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The software provides computational fluid dynamics and thermal simulation tools to predict product performance, optimize designs, and validate product behavior before manufacturing. Through a hands-on, practice-intensive curriculum, students acquire the knowledge required to work in the Autodesk CFD environment to setup and conduct thermal and flow analyses on part and assembly models.
Exercises are provided that cover electronic cooling, flow control, and AEC type models. Topics Covered: Open and navigate the Autodesk CFD environment to conduct flow and thermal analyses on part and assembly models. Create internal and external fluid volumes.
Setup analyses by applying appropriate materials, boundary conditions and mesh settings. Refine mesh to obtain a proper solution. Apply appropriate solver settings to run your analyses and converge to an acceptable solution. Use the visualization tools to compare summary images, summary values, and summary plots of your analyses to compare design and scenario results of an Autodesk CFD analysis. Conduct a final validation of your solution by running through a validation checklist.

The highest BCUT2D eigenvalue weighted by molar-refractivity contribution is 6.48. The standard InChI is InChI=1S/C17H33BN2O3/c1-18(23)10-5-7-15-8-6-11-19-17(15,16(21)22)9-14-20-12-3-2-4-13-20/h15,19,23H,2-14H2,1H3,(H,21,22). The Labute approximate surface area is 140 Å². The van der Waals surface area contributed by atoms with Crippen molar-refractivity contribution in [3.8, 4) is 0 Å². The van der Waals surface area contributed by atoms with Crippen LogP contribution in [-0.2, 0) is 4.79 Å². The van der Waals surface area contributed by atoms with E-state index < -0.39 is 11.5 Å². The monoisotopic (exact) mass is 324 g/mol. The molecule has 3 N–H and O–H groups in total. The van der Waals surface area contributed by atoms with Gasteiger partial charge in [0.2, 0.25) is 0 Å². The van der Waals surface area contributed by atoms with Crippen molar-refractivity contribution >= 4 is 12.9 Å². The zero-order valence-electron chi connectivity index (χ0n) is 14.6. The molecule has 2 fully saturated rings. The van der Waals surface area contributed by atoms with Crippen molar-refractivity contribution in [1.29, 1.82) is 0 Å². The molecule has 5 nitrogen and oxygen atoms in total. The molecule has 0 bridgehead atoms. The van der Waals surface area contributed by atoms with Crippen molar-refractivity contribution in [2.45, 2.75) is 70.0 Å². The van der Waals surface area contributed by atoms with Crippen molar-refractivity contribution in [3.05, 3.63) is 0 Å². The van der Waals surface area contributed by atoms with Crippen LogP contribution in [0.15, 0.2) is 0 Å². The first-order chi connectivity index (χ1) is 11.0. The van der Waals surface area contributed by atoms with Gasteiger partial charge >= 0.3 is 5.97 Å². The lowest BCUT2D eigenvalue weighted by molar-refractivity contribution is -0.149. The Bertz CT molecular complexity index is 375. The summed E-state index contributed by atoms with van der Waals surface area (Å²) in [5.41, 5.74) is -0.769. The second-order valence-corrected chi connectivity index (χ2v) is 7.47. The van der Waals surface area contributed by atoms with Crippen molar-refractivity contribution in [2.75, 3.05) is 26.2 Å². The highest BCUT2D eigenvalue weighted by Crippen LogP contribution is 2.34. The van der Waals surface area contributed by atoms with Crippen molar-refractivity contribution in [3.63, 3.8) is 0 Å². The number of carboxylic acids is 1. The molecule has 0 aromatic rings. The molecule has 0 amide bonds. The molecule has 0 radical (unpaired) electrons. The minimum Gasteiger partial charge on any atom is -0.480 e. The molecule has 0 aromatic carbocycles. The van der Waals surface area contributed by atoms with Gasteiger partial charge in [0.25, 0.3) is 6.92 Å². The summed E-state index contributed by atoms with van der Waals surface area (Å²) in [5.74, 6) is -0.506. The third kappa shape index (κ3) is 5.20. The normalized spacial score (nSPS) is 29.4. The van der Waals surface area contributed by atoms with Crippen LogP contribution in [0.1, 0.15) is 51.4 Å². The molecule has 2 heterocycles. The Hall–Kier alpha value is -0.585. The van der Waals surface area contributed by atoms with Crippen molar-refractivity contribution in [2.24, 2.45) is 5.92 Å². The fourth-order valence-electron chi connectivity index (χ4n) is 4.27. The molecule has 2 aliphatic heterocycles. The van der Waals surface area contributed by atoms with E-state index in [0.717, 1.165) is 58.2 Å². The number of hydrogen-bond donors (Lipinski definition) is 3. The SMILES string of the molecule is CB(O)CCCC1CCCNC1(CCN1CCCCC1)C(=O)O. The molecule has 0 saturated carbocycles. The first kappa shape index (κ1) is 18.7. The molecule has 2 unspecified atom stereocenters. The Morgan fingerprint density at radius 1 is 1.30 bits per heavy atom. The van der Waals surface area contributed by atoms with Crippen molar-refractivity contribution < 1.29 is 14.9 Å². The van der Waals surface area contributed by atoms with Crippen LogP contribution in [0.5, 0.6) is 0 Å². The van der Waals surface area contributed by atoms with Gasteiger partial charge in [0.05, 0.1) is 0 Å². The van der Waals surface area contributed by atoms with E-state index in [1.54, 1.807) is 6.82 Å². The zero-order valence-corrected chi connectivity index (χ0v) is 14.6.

This student guide assumes that a student has some Flow and Thermal analysis knowledge and can interpret results. The main goal of this student guide is to teach a user that is new to the Autodesk CFD software how to navigate the interface to successfully analyze a model.
This student guide was written using the build of the Autodesk CFD software. The software user-interface and workflow may vary if newer versions of the software are being used. The exercises were completed using the advanced solver license. Instructions are provided to complete this class with a basic solver license.